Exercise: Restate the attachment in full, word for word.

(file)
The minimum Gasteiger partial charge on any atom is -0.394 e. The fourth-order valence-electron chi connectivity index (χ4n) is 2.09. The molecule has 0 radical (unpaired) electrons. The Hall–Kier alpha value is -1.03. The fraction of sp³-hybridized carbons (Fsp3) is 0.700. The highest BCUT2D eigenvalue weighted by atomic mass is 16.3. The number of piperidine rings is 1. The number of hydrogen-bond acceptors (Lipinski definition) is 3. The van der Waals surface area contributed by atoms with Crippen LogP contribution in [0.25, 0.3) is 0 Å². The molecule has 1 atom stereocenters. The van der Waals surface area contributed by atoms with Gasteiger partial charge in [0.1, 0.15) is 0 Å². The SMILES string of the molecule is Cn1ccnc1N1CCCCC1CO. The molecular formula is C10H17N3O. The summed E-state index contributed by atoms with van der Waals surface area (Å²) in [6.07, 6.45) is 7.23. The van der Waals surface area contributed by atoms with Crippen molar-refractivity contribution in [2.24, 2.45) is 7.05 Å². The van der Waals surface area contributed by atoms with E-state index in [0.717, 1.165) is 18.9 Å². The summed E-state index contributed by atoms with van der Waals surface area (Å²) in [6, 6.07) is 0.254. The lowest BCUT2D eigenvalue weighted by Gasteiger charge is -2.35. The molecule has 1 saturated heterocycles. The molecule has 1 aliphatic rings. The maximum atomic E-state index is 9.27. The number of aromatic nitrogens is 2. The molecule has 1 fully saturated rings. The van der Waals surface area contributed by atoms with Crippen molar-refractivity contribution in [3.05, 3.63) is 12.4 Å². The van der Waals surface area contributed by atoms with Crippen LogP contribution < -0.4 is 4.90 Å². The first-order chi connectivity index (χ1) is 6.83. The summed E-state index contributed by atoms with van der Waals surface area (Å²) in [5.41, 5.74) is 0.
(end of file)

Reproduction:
The minimum Gasteiger partial charge on any atom is -0.394 e. The fourth-order valence-electron chi connectivity index (χ4n) is 2.09. The molecule has 0 radical (unpaired) electrons. The Hall–Kier alpha value is -1.03. The fraction of sp³-hybridized carbons (Fsp3) is 0.700. The highest BCUT2D eigenvalue weighted by atomic mass is 16.3. The number of piperidine rings is 1. The number of hydrogen-bond acceptors (Lipinski definition) is 3. The van der Waals surface area contributed by atoms with Crippen LogP contribution in [0.25, 0.3) is 0 Å². The molecule has 1 atom stereocenters. The van der Waals surface area contributed by atoms with Gasteiger partial charge in [0.1, 0.15) is 0 Å². The SMILES string of the molecule is Cn1ccnc1N1CCCCC1CO. The molecular formula is C10H17N3O. The summed E-state index contributed by atoms with van der Waals surface area (Å²) in [6.07, 6.45) is 7.23. The van der Waals surface area contributed by atoms with Crippen molar-refractivity contribution in [2.24, 2.45) is 7.05 Å². The van der Waals surface area contributed by atoms with E-state index in [0.717, 1.165) is 18.9 Å². The summed E-state index contributed by atoms with van der Waals surface area (Å²) in [6, 6.07) is 0.254. The lowest BCUT2D eigenvalue weighted by Gasteiger charge is -2.35. The molecule has 1 saturated heterocycles. The molecule has 1 aliphatic rings. The maximum atomic E-state index is 9.27. The number of aromatic nitrogens is 2. The molecule has 1 fully saturated rings. The van der Waals surface area contributed by atoms with Crippen molar-refractivity contribution in [3.05, 3.63) is 12.4 Å². The van der Waals surface area contributed by atoms with Crippen LogP contribution < -0.4 is 4.90 Å². The first-order chi connectivity index (χ1) is 6.83. The summed E-state index contributed by atoms with van der Waals surface area (Å²) in [5.41, 5.74) is 0.